Amazon Union Drive Begins at Kentucky Air Hub
Low pay, forced overtime, and arbitrary disciplinary measures have driven workers to organize.
Low pay, forced overtime, and arbitrary disciplinary measures have driven workers at a massive Amazon air hub in Northern Kentucky to begin organizing a union.
Workers at the KCVG air hub planned to go public with the campaign at 6 am on Thursday with an early morning canvas in the facility’s parking lot. Ready with flyers with QR codes linking to their website, the workers aim to first gather signatures on a petition that demands a $30 starting wage and more paid time off.
Signing the petition will also signify support for a unionization effort at the air freight facility, which serves as a midway point for packages being shipped across the United States. Organizers tell More Perfect Union that they intend to pursue affiliation with one of several national unions seeking to organize the world’s largest online retailer. Petition signatures are not official NLRB card signatures, which will come later down the line.
The organizing began earlier this fall, after Amazon gave workers raises as low as 50 cents an hour, then picked up pace after the company assigned mandatory overtime through the peak holiday season without the traditional overtime pay.
“The PAs only get paid two bucks more an hour and they’re overseeing their own crews, all the operations, and signing off on FAA paperwork, and I think people are starting to realize we’re being really underpaid for all the work we’re doing,” Griffin Ritze, a cargo tractor driver at the facility and member of the organizing committee, told More Perfect Union. “When they announced all these raises company-wide, it just fell really flat, and then they had the gall to call it a cost of living adjustment raise.”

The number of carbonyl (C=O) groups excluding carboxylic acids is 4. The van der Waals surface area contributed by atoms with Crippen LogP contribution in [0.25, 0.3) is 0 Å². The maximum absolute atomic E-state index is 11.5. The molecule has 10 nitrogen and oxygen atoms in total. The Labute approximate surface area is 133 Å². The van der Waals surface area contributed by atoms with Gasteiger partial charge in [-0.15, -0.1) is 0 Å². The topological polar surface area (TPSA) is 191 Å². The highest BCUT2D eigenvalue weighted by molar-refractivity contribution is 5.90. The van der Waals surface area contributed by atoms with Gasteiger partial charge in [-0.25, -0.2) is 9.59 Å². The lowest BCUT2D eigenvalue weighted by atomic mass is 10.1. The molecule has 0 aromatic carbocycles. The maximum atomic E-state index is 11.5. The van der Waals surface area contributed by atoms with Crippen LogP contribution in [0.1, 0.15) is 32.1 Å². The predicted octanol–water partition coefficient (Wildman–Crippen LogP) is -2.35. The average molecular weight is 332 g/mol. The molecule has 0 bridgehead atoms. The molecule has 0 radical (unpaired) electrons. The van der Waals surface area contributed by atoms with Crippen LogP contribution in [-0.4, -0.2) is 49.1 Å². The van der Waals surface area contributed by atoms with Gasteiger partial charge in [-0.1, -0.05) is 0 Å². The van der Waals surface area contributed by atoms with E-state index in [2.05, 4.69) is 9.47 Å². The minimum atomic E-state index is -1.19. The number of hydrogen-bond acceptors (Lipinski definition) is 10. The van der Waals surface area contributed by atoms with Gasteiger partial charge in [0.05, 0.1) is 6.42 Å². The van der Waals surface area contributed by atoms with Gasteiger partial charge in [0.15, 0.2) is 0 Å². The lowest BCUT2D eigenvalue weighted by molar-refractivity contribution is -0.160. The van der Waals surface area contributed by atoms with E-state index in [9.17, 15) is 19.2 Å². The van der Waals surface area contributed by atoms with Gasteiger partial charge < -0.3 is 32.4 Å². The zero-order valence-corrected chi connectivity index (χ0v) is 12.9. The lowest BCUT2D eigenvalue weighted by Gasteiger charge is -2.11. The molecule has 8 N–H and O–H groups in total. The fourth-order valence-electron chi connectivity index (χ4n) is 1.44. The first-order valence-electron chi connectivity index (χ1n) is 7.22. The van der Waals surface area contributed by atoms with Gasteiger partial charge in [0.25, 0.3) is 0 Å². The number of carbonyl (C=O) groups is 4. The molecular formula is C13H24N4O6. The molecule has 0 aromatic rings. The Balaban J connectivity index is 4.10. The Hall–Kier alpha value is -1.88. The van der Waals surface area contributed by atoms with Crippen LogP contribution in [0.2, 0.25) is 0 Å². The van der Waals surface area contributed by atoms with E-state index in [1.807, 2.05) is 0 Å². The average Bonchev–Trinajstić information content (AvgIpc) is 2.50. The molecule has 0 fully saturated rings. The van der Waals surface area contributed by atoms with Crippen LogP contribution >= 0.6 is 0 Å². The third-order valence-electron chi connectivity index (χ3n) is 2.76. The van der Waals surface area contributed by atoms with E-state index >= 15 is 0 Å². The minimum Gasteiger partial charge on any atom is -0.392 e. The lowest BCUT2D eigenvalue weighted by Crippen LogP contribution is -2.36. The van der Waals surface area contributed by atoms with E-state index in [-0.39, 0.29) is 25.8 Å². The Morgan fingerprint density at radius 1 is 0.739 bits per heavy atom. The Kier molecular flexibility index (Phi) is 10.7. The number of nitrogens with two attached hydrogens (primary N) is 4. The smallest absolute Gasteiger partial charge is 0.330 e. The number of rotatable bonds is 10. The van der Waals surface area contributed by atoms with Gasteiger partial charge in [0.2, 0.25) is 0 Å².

Pay starts at $18 an hour at the 800,000-square-foot KCVG facility, which opened in 2021 and cost $1.5 billion to build. Nearby Amazon warehouses are being shuttered as more packages fly in and out of the hub, leading to layoffs that offset the promised new jobs at the new hub.
Amazon “keeps adding fuel to the fire,” said Annie Gilb, who has loaded freight onto planes for the past nine months. The peak pay announcement inflamed a large segment of the workforce, adding urgency and support to the campaign.
“[Organizers] managed to acquire several hundred signatures for that on the day shift alone,” said Jordan Martin, who has worked on the plane ramps for the past year. “I think with everything that’s transpired recently that many people share the same sentiments we do and will be willing to join our cause moving forward.”
KCVG is the latest Amazon facility to experience an uptick in collective action from workers. Last month, workers at another air hub in Moreno Valley, CA submitted and then quickly withdrew their petition for a union election. They were seeking to affiliate with Amazon Labor Union.
Read Unionize Amazon KCVG‘s organizing letter, exclusively obtained by More Perfect Union, below: